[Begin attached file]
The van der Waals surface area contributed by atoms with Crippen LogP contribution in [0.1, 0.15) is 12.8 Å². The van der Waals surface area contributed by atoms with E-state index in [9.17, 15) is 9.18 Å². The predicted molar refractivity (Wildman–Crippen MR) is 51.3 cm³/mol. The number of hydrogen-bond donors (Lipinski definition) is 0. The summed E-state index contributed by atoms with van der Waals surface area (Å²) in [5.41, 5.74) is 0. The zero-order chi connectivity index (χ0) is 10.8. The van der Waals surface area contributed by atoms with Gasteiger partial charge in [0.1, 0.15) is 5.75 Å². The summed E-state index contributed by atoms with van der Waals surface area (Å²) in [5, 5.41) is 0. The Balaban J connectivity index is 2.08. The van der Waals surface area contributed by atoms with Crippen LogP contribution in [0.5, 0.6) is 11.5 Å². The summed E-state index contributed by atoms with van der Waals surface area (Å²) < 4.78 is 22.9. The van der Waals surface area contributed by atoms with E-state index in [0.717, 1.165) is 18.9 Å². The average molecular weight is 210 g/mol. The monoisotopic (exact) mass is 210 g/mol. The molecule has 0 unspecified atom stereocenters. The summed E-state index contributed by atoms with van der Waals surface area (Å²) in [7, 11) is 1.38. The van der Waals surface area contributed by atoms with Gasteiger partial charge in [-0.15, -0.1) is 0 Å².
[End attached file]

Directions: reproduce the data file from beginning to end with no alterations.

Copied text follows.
The van der Waals surface area contributed by atoms with Crippen LogP contribution in [0.1, 0.15) is 12.8 Å². The van der Waals surface area contributed by atoms with E-state index in [9.17, 15) is 9.18 Å². The predicted molar refractivity (Wildman–Crippen MR) is 51.3 cm³/mol. The number of hydrogen-bond donors (Lipinski definition) is 0. The summed E-state index contributed by atoms with van der Waals surface area (Å²) in [5.41, 5.74) is 0. The zero-order chi connectivity index (χ0) is 10.8. The van der Waals surface area contributed by atoms with Gasteiger partial charge in [0.1, 0.15) is 5.75 Å². The summed E-state index contributed by atoms with van der Waals surface area (Å²) in [5, 5.41) is 0. The Balaban J connectivity index is 2.08. The van der Waals surface area contributed by atoms with Crippen LogP contribution in [0.5, 0.6) is 11.5 Å². The summed E-state index contributed by atoms with van der Waals surface area (Å²) < 4.78 is 22.9. The van der Waals surface area contributed by atoms with E-state index in [0.717, 1.165) is 18.9 Å². The average molecular weight is 210 g/mol. The monoisotopic (exact) mass is 210 g/mol. The molecule has 0 unspecified atom stereocenters. The summed E-state index contributed by atoms with van der Waals surface area (Å²) in [7, 11) is 1.38. The van der Waals surface area contributed by atoms with Gasteiger partial charge in [-0.15, -0.1) is 0 Å².